The importance of a practical Yogî as a guide to a student of Yoga cannot be overestimated; and without such a teacher it is next to impossible for him to achieve anything. The methods followed by the founders of the system and followed ever afterwards by their followers, have been wisely and advisedly kept secret; and this is not without a deep meaning. Looking to the gravity of the subject and the practices which have a very close relation with the vital organs of the human body, it is of paramount importance that the instructions should be received by students of ordinary capacity, through a practical teacher only, in order to avoid any possibility of mistake in practice. Speaking broadly, all men are not equally fitted to receive the instructions on equal terms. Man inherits on birth his mental and physical capitals, according to his actions in past births, and has to increase them by manipulation, but there are, even among such, different grades. Hence, one cannot become a Yogî in one incarnation, as says Śri Kṛiṣṇa and again There are men who, impelled by the force of their actions of previous births, go headlong and accomplish their liberation in a single attempt; but others have to earn it in their successive births. If the student belongs to one of such souls and being earnest, desires from his heart to get rid of the pains of birth and death, he will find the means too.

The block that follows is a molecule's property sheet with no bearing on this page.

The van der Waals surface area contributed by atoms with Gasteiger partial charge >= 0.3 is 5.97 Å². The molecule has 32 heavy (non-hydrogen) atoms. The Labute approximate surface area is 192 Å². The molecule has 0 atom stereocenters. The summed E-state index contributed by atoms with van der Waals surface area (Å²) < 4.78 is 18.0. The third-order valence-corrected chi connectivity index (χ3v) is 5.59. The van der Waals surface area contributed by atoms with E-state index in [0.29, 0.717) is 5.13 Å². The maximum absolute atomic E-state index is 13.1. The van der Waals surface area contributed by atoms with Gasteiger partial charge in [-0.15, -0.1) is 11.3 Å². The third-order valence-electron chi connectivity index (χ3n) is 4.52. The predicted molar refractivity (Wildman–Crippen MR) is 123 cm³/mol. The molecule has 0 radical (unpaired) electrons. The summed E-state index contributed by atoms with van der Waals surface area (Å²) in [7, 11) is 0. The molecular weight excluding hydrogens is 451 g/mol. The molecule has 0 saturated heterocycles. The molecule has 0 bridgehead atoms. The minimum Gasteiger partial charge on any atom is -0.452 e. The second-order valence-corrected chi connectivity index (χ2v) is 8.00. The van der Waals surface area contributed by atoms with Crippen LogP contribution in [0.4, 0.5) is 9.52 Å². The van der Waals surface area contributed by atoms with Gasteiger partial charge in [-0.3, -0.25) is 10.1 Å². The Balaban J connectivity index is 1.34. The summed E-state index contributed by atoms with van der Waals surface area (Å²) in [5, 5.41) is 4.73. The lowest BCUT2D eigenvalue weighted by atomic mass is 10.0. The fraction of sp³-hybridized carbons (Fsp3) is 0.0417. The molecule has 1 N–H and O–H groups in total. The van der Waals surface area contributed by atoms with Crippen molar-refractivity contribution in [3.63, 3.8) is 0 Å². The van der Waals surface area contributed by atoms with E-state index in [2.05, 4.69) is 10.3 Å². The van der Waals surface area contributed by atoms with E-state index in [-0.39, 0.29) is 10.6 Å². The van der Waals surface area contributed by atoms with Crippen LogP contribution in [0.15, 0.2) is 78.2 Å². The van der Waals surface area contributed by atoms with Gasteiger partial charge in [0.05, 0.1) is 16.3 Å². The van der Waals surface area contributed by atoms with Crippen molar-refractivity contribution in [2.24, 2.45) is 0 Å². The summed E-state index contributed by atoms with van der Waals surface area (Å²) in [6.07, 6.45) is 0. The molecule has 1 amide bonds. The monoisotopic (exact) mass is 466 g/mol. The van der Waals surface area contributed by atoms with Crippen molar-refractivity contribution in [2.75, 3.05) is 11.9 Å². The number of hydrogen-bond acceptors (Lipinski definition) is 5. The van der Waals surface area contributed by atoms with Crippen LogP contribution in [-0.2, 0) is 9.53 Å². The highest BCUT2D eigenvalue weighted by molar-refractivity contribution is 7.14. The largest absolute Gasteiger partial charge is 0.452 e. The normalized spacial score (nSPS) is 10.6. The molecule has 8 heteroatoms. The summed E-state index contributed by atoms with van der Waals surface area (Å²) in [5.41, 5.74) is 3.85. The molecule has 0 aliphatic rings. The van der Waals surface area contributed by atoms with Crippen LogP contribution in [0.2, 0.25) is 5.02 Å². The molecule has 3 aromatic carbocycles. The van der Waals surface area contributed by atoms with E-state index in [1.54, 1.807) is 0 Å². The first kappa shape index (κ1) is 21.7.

It is well-known that a true Yogî is above temptations and so to think that he keeps his knowledge secret for selling it to the highest bidder is simply absurd. Yoga is meant for the good of all creatures, and a true Yogî is always desirous of benefitting as many men as possible. But he is not to throw away this precious treasure indiscriminately. He carefully chooses its recipients, and when he finds a true and earnest student, who will not trifle with this knowledge, he never hesitates in placing his valuable treasure at the disposal of the man. What is essential in him is that he should have a real thirst for such knowledge—a thirst which will make him restless till satisfied; the thirst that will make him blind to the world and its enjoyments. He should be, in short, fired with or desire for emancipation. To such a one, there is nothing dearer than the accomplishment of this object. A true lover will risk his very life to gain union with his beloved like Tulasîdâs. A true lover will see everywhere, in every direction, in every tree and leaf, in every blade of grass his own beloved. The whole of the world, with all its beauties, is a dreary waste in his eyes, without his beloved. And he will court death, fall into the mouth of a gaping grave, for the sake of his beloved. The student whose heart burns with such intense desire for union with Paraṃâtmâ, is sure to find a teacher, and through him he will surely find Him It is a tried experience that Paraṃâtmâ will try to meet you half way, with the degree of intensity with which you will go to meet Him. Even He Himself will become your guide, direct you on to the road to success, or put you on the track to find a teacher, or lead him to you.